Oped: U.S. should follow Dutch model on family planning.

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The Bush administration recently announced it would permanently withhold $ 34 milion earmarked for the U.N. Population Fund (UNFPA). The administration claims that the UNFPA is complicit in China's continued practices of coerced abortion and sterilization, and has therefore denied funding. But this reasoning is unfounded, as a U.S. government study found in May.


Unfortunately, such a serious shortfall in donor resources for reproductive health programs will only exacerbate conditions of poverty and social injustice worldwide, particularly to the 142 countries the agency distributes funds to.

Based on the Dutch experience, I can say that U.S. reproductive health policy overseas has dangerous consequences for women around the world. It denies funding for organizations that offer safe and legal abortion and over-emphasizes abstinence education.

The $34 million the administration blocked from the UNFPA could have been enough to prevent 2 million unwanted pregnancies, nearly 800,000 induced abortions, 4,700 maternal deaths, nearly 60,000 cases of serious maternal illness and more than 77,000 infant and child deaths, estimates Thoraya Obaid, the executive director of the U.N. Population Fund. Because of its size and wealth, the United States remains the largest bilateral donor to international family-planning programs. But it ranks last out of 22 major donors in its contribution relative to gross national product. My country, by contrast, spends almost 10 times more the amount of GNP on official development assistance than does the United States.

The Netherlands has also been the leader in financial support to reproductive health and rights of women in developing countries. At this moment, approximately 6 percent of Dutch international development money is spent on reproductive health programs related to safe motherhood, family planning, prevention and treatment of unsafe abortion and of sexually transmitted diseases including HIV/AIDS. These are important life-saving programs, many of which UNFPA is involved in.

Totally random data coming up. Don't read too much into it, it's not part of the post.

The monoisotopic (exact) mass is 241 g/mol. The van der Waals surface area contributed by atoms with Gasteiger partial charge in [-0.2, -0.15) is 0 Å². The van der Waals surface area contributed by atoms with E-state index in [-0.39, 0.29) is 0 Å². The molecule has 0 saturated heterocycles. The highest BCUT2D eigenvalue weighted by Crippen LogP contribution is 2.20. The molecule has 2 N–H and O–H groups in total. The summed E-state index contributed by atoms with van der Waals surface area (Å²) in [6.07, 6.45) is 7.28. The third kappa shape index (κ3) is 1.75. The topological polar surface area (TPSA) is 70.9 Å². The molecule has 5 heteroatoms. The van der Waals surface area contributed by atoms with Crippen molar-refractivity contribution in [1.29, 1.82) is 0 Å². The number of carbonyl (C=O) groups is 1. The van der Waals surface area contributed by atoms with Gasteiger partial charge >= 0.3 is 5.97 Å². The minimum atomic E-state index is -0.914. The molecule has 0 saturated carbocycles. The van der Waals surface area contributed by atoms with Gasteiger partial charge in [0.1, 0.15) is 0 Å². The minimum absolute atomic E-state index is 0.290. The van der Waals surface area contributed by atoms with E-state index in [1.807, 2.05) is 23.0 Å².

We have mirrored our international development policy on our successful domestic policy. My country has the lowest teen-age pregnancy and abortion rate in the world. For every 1,000 women aged 15 to 19 in the Netherlands, there are approximately 7.7 births, compared to 49 in the United States. For this same group of 1,000 women in the Netherlands, there are 3.9 abortions; in the United States, there are 28.

We did not reach these achievements by restricting access to information and services to youth, or by denying women the right to choose abortion. In my country, we place great value on sex education in our schools. The central message is one of responsibility: That if one decides to have sex, one must learn to care for one's health, the health of one's partner and to respect each another. You might think that Dutch teens are having sex at an early age and all the time, but they are not. On average, youth in the Netherlands have first intercourse at an older age than teens in the United States.

The Dutch policy in no way promotes abortion -- it prevents it. By making contraceptive education an integral part of safe abortion services, the Netherlands has achieved some of the highest levels of contraceptive use in the world, and our abortion rates are low and still declining.
Internationally, we support contraceptive use by funding clinics that provide abortion services, knowing that the best way to prevent repeat abortions is to make sure contraceptives are distributed to women who have experienced unwanted pregnancies.

Providing women with the information, education and resources that enable them to realize their full potential should be the common goal of both the Netherlands and the United States. If we use the Dutch approach as a guide, we could see reduced abortion rates, reduced rates of unwanted pregnancies and healthier societies. If we do not, we could face a grave global health crisis with a negative impact on global stability and peace.

Ans Zwerver is a Green Party senator from The Netherlands. She is the author of "Motion for Resolution: Condemning Mexico City Policy," which was written for the Council of Europe Parliamentary Assembly. She can be reached at pmproj@progressive.org.

© Ans Zwerver

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